As the family is seated, they join hands and offer a prayer of thanks.  Not one bit of food with the exception of Billy's buttered roll has been tasted,  yet for everybody here and for everything that has occurred before actually partaking of the traditional feast, we are very blessed and truly full of thanks!

Monday, November 11, 2013

Veterans Day Is Personal

Today is Veterans Day.  Perhaps one of the most infamous battles ever fought in World War II was on June 6, 1944 on the beaches of Normandy.  These men crossed the English Channel to lend support to our European allies.  As the soldiers disembarked from their ships, the Germans opened fire killing and maiming thousands before they ever had a chance to set foot on land. 

Those that survived the horrors of D-Day probably never thought of themselves as anything more than ordinary people doing their jobs.  They've lived with terrible memories they'd witnessed; most often they've lived in silence unwilling or unable to recount their terrors to anyone.  Many have since passed taking their post-war pain and suffering with them to their graves.

On June 6, 1944, I was living in my mother's body unaware that my freedom was so gallantly being contested.  I was enveloped in the warmth and security of my mother's womb.  I wasn't listed on any population census count as yet. Most would agree, for all practical purposes, I was a non-entity at that point.

Yet there were countless men and women fighting and dying for my right to live free, to exist in peace, and have a chance to realize my full potential.  They didn't know I would be born on September 9, 1944.  They had no idea that because of their sacrifices, I would enjoy the benefits of their actions for the next 69 years and beyond.  They were unaware that I would have opportunity to receive an education, become a teacher, an administrator, and a life-long child advocate.  They couldn't have imagined that I would marry, have three beautiful children of my own, and in time, be a grammy to seven healthy, happy grandchildren born into the embracing arms of freedom and peace.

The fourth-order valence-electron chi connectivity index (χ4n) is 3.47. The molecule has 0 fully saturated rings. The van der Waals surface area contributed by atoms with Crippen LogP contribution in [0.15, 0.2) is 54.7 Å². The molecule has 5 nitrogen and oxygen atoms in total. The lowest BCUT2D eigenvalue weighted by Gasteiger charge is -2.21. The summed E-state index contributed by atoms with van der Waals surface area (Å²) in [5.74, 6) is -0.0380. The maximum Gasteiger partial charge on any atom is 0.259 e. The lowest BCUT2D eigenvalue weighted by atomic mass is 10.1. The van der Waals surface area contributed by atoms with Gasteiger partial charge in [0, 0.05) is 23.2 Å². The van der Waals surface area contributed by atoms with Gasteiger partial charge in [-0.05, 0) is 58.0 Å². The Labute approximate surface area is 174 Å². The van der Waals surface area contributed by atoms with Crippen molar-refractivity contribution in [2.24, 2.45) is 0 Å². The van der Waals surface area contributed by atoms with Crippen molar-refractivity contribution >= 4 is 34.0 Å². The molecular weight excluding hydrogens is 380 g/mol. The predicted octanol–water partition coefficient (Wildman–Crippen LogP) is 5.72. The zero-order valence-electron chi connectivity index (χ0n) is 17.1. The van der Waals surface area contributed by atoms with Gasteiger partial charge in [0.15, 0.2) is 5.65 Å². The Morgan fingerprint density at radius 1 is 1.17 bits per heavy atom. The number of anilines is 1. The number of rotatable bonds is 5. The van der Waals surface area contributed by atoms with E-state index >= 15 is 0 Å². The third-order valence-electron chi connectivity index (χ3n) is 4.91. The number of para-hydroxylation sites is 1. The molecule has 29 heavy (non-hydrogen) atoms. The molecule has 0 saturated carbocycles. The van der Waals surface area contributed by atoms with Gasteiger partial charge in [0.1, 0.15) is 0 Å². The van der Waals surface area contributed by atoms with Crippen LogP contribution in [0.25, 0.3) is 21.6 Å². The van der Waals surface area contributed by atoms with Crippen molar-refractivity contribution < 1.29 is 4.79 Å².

I didn't personally know any of these heroes.  Why they fought so hard for someone like me who wasn't even born at that time, I can only speculate.  I believe there are many, many people in our world who step out of their own comfort zones because they care deeply for the rights of others.  And because of their concern, they are compelled to take action, to go the distance, to give of themselves beyond the call of duty.  To even die for what they so ardently hold to be true.

Today and every day of our lives we need to be grateful for the sacrifices that were made during World War II as well as the many other conflicts our United States have engaged in over the years. 

Because of the men and women who gave and still give everything they have so that coming generations would be free, we need to support our veterans in every way possible. Getting my hair cut to call attention to our continuing obligation to the soldiers returning home from conflict wouldn't have much of an effect.  I'm not famous and don't have nearly as much hair on my head that I once had.  But, celebrities like Troy Polamalu of the Pittsburgh Steelers who is famous for his lustrous locks, is offering his hair, albeit only three inches, as a way of showing his personal support of all military veterans

Veterans Day is personal for Troy and his family.  Veterans Day is personal for me.  Veterans Day is personal for everybody who enjoys the freedom we received from the heroic men and women who have fought and died, and will continue to fight and die so that we might live in the warmth and security of our nation's womb.  Take it personally; support our veterans!